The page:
“The big guys are still going to glom up a lot of the major players, but it gives someone else a shot,” Pretlow said.

“We’re looking more toward conversion: if you can convert an existing facility to a full-fledged casino, then that would be acceptable,” he said. “If we can do a conversion, then it’s a slam dunk for Genting-owned Resorts World and MGM’s Empire City.”

If approved, the state Gaming Commission would establish a bidding process to apply for the licenses, similar to how four upstate casinos were picked in 2014. So strong support among lawmakers does not guarantee Genting and MGM would be an automatic pick.

Although Manhattan or Brooklyn would be acceptable for a third casino, opposition from both boroughs might sink each.

Senate Finance Chair Liz Krueger says if the bidding goes forward community support would be a critical factor in the siting. “I just want to make sure that they cannot bigfoot any specific neighborhood to take a casino that they don’t wish to have there,” she said.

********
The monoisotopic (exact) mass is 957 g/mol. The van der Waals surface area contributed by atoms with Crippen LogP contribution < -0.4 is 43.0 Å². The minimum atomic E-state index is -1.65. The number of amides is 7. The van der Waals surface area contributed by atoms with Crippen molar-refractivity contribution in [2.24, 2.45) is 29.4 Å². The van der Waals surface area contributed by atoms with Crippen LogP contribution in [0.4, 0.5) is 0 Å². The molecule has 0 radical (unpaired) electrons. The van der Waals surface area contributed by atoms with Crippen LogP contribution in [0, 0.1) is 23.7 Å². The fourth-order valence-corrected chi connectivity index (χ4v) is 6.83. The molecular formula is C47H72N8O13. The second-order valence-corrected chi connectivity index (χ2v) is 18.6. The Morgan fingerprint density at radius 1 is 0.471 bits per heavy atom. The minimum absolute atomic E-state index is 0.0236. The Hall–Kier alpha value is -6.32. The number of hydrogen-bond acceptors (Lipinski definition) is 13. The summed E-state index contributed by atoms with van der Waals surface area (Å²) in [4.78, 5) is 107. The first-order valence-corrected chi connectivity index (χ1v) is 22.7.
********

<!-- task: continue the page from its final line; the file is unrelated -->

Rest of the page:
Asked if she thought Manhattan residents would back a local casino, she responded: “My gut is that there would not be community support for a casino in almost anywhere in Manhattan.”

Will New York online sportsbooks get the tax break, grow in number?

Addabbo believes the statute does not allow the tax rate to be changed, according to PlayNY. Then again, budget reconciliation is meant to iron out differences between the Senate and Assembly. Then again, with three operators accounting for more than 90 percent of the sportsbook market in New York, will adding more operators make up for the loss of tax revenue? Do the math.

The request for proposals includes a scoring factor that boosts diversity in the market, embracing minorities, women, and service-disabled veterans in applicant ownership, leadership, and workforce, according to CasinoBeats.

Should online casinos survive, commercial casinos and tribal nations would have the option to run online slots and table games within state boundaries, for a $2 million fee.